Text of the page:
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Qualified Charitable Distributions in 2020

“I have a client who consistently has made Qualified Charitable Distributions (QCDs) for the last several years and wants to make another for 2020.  Are they still available even though required minimum distributions (RMDs) are suspended for 2020?”

ERISA consultants at the Retirement Learning Center (RLC) Resource Desk regularly receive calls from financial advisors on a broad array of technical topics related to IRAs, qualified retirement plans and other types of retirement savings and income plans, including nonqualified plans, stock options, and Social Security and Medicare.  We bring Case of the Week to you to highlight the most relevant topics affecting your business.

A recent call with a financial advisor from South Dakota is representative of a common inquiry related to charitable giving.

Highlights of the Discussion

  • Yes, if your client is an “eligible IRA owner or beneficiary,” s/he can still make a QCD for 2020 if s/he does so by December 31, 2020. Although the gift will not have the added benefit of counting towards an RMD for the year (since none are due pursuant to the CARES Act), s/he’ll still be able to exclude the QCD from taxable income and have the satisfaction of supporting a good cause. Because the QCD reduces taxable income, other potential benefits may result, for example, a person may be able to avoid paying higher Medicare premiums because of the reduced income. Note that for those who make both QCDs and deductible IRA contributions in the same year, new rules as a result of the SECURE Act may limit the portion of a QCD that is excluded from income.
  • An eligible IRA owner or beneficiary for QCD purposes is a person who has actually attained age 70 ½ or older, and has assets in traditional IRAs, Roth IRAs, or “inactiveSEP IRAs or savings incentive match plans for employees (SIMPLE) IRAs. Inactive means there are no ongoing employer contributions to the SEP IRA or SIMPLE IRA. A SEP IRA or a SIMPLE IRA is treated as ongoing if the sponsoring employer makes an employer contribution for the plan year ending with or within the IRA owner’s taxable year in which the charitable contribution would be made (see IRS Notice 2007-7, Q&A 36).
  • A QCD is any otherwise taxable distribution (up to $100,000 per year) that an eligible person directly transfers to a “qualifying charitable organization.” QCDs were a temporary provision in the Pension Protection Act of 2006.  After years of provisional annual extensions, the Protecting Americans from Tax Hikes Act of 2015 reinstated and made permanent QCDs for 2015 and beyond.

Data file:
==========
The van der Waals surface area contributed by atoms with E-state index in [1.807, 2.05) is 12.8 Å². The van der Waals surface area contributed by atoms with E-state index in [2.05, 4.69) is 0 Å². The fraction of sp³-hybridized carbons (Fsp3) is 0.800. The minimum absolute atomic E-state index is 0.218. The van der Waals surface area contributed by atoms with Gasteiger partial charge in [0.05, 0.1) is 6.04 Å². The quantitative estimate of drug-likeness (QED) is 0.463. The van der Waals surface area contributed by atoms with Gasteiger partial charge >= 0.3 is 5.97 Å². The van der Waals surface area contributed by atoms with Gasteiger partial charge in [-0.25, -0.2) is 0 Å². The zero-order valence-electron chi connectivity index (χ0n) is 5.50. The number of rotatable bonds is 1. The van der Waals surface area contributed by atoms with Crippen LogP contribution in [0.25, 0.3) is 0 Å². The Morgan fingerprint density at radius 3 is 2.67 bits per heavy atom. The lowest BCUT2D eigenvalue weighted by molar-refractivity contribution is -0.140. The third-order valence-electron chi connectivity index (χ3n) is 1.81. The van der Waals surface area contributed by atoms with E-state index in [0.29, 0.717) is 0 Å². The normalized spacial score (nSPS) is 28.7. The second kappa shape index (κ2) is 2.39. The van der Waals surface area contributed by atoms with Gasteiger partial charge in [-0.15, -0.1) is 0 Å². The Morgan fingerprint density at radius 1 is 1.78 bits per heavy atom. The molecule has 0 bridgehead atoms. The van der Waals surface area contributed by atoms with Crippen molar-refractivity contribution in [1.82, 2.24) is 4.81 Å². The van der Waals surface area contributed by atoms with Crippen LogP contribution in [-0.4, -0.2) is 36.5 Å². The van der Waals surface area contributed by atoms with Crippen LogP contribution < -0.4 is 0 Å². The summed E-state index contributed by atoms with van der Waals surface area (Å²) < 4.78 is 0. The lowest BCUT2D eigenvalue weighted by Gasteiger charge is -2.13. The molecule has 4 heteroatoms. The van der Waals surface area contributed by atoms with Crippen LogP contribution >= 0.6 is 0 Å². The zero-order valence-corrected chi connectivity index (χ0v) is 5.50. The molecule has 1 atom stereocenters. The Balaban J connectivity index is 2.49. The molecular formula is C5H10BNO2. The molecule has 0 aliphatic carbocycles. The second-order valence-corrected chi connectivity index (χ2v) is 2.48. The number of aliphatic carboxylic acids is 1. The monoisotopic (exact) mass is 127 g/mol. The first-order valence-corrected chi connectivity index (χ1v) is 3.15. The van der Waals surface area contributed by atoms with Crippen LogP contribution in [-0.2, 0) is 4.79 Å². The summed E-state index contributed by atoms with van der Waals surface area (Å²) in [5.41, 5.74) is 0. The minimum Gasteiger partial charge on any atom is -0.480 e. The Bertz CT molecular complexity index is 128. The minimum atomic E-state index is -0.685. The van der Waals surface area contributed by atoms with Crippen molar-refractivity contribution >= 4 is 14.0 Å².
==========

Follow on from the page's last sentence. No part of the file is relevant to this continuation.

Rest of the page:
• Generally, qualifying charitable organizations include those described in §170(b)(1)(A) of the Internal Revenue Code (IRC) (e.g., churches, educational organizations, hospitals and medical facilities, foundations, etc.) other than supporting organizations described in IRC § 509(a)(3) or donor advised funds that are described in IRC § 4966(d)(2). The IRS has a handy online tool Tax Exempt Organization Search, which can help taxpayers identify organizations eligible to receive tax-deductible charitable contributions. Note that s/he would not be entitled to an additional itemized tax deduction for a charitable contribution when making a QCD.
  • Changes under the Coronavirus Aid, Relief, and Economic Security (CARES) Act made the decisions related to charitable giving more complicated in 2020. In addition to the above information on QCDs, the CARES Act created a new above-the-line deduction of $300 for charitable contributions, and allows for cash gifts to most public charities of up to 100 percent of adjusted gross income in 2020.  Because of the added complexity, seeking the advice of a tax professional regarding charitable giving would be the best course of action. IRS Publication 526, Charitable Contributions, provides good basic information on the topic.
  • Where an individual has made nondeductible contributions to his or her traditional IRAs, a special rule treats amounts distributed to charities as coming first from taxable funds, instead of proportionately from taxable and nontaxable funds, as would be the case with regular distributions.
  • Be aware there are special IRS Form 1040 reporting instructions that apply to QCDs.